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Monday, June 24, 2024

ASEAN maintains UNCLOS should apply on SCS disputes

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The Association of Southeast Asian Nations (ASEAN) reasserted its conviction that the 1982 United Nations Convention on the Law of Sea (UNCLOS) should be respected and obeyed insofar as the South China Sea territorial disputes are concerned.

Indonesian Foreign Minister Retno Marsudi, the current chairman of the ASEAN issued this observation at the 7th ASEAN Media Forum when asked about the worsening tension at the West Philippine Sea (WPS) between the Philippines and China, the GMA News reported.

“We closely monitor the situation right now in the South China Sea and I think the position of ASEAN is very clear, crystal clear: That UNCLOS 1982 should be prioritized when it comes about South China Sea,” Marsudi told the reporters.

“And the position of Indonesia is crystal clear, that everyone, every country should adopt and implement UNCLOS 1982,” the minister added.

Marsudi also disclosed that the ASEAN was still negotiating with China to finalize the Code of Conduct in the South China Sea.

“On the situation of the South China Sea, of course, South China Sea is in our region, we are now negotiating the Code of Conduct. Hopefully we will be able to finalize it soon but not only a fast, quick negotiation but also a substantial negotiation,” she said.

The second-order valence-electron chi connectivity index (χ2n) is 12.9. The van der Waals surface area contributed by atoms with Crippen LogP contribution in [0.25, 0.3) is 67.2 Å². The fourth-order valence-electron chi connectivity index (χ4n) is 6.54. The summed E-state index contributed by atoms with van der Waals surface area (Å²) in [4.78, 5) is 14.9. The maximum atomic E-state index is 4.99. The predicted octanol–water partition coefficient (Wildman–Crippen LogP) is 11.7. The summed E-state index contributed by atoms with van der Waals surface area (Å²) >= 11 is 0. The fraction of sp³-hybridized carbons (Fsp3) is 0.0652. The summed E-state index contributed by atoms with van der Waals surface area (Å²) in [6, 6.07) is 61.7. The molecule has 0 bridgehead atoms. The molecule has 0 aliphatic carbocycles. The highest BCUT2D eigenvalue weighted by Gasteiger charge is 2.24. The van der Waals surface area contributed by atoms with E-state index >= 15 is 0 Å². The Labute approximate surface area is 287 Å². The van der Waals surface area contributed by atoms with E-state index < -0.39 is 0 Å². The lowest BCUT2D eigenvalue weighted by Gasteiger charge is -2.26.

“So we do hope when we finalize the negotiation, the situation on the South China Sea will be more conducive,” she stressed.

Early this month, a China Coast Guard vessel collided with Philippine boat on a mission to deliver fresh supplies to troops stationed at the BRP Sierra Madre warship which was grounded at the Ayungin Shoal in the disputed West Philippine Sea.

The Philippines maintains a small navy personnel on BRP Sierra Madre to guard the shoal, located 105.77 nautical miles from the nearest Philippine province of Palawan and constitutes part of the country’s 200-nautical mile exclusive economic zone (EEZ) and continental shelf as provided under a United Nations convention.

Relations between the Philippines and China remained uptight over increasing bullying by China Coast Guard vessels against Philippine ships including fishermen’s boats at the disputed waters. Several near-collisions with Chinese ships and other dangerous maneuvers by its coast guard against Filipino vessels have occurred during routine Philippine resupply missions to the shoal, which is being claimed by China as part of its territory.

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